Narcissus Flowers: Meanings, Symbolism, and Myths

Narcissus flowers have ancient symbolic meanings dating back to Greek Mythological tales. In modern times, these famous spring bloomers are most commonly associated with good luck and prosperity. Join me as I explore the rich history, meaning, and cultural significance of Narcissus in the language of flowers.

Ultimate Guide to Narcissus Flower Meaning and Symbolism

Etymology

The daffodil flower is arguably the most recognizable flower in the Narcissus genus, containing a wide range of species. The botanical name “daffodil” only dates back to the 1500s, prior to which time these flowers were called “Affodyle”, which means “that which comes early” in old English. The full Latin name for the common wild daffodil is Narcissus pseudonarcissus.

Narcissus Flowers in Welsh Folklore

In British culture, wild daffodils are also known as “Lent Lilies” as they typically bloom shortly after Ash Wednesday and die off around Easter. Worldwide, Christian culture also considers the narcissus flower meaning to have religious significance, as it is said the very first flower bloomed to comfort Jesus on the night of The Last Supper.

Daffodils are the national flower of Wales and are often featured on royal emblems alongside the English Tudor rose, the Scottish thistle, and the Irish shamrock. According to Welsh folklore, the person who spots the first daffodil bloom of spring will be blessed with wealth and good fortune for the following year.

Chinese Folklore

Narcissus flowers are also featured in Chinese folklore, where it is said that a daffodil blooming at home on the New Year brings good luck to the household.

The flower is often associated with the Chinese Spring Festival, symbolizing good luck, prosperity, and good fortune for the new year. The flower’s introduction to China dates back to the Tang Dynasty (618-907), when it was brought from Italy and became widespread, especially in the southern parts of China.

Moreover, in Chinese folklore, the Narcissus is said to be the embodiment of Emperor Yao’s two daughters, E Huang and Nv Ying. Zhu Xi, a prominent Confucian scholar from the Song Dynasty, described the Narcissus as resembling a fairy with yellow hats and green sleeves.

Narcissus Flowers in Ancient Greek Mythology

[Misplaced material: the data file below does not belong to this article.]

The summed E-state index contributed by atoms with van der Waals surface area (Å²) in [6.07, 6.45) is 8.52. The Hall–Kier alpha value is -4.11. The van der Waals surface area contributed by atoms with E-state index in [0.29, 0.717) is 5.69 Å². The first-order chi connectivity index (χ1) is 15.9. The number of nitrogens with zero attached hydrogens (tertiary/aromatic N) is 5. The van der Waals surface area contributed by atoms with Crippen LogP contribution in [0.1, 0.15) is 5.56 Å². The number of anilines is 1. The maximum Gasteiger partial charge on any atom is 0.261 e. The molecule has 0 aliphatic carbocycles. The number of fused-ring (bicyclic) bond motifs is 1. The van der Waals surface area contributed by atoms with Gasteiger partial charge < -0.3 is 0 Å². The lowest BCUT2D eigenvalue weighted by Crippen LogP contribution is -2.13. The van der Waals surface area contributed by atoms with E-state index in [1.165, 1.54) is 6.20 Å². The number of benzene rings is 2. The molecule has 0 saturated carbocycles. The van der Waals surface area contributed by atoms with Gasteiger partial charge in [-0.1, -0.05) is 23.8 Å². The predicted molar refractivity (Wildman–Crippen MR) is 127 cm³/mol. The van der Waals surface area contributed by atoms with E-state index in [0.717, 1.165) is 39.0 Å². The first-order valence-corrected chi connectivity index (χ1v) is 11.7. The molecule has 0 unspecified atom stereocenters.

Ancient Greek mythology tells how Narcissus flowers came into existence in ancient times. According to the story, Narcissus was the beautiful yet vain son of the nymph Liriope and Cephissus, God of the River.

The myth tells that Narcissus was wandering in the woods when the mountain nymph Echo became captivated by his good looks and fell in love with him. Breaking the nymph’s heart by failing to return her affections, the young man cursed her to roam the woods until all that remained was the sound of her voice.

Narcissus was punished by the Goddess Nemesis, who lured him to a stream where he became transfixed by his own reflection in the water. Unable to tear himself away, Narcissus grew weary, fell into the stream, and drowned.

Daffodils are said to grow in abundance on riverbanks and streams, as this is where Narcissus fell. The myth also suggests that the curved stem and dipped blossom of the daffodil represents Narcissus himself, mesmerized by his image in the water.

An ancient Greek myth about Hades also mentions Narcissus flowers. According to this story, Zeus’s daughter Persephone was captured by the god of the underworld while in the Elysian Fields picking daffodils. It is possibly a result of this myth that daffodils are commonly associated with death and the afterlife, frequently featuring in funeral wreaths and planted around graves to this day.

Though the Ancient Greek stories of Narcissus and Persephone have undeniably sinister undertones, daffodils and other species of Narcissi are rich with positive symbolism. As one of the first flowers to appear in early spring, the daffodil has come to be known as a symbol of new life, renewal, and new beginnings.

Narcissus Flower Colors and Their Meanings

Most species of Narcissus flower are yellow, white, or a combination of the two in different hues. Many people choose to grow daffodils or offer them as gifts due to the special meaning associated with their distinctive, vibrant bloom.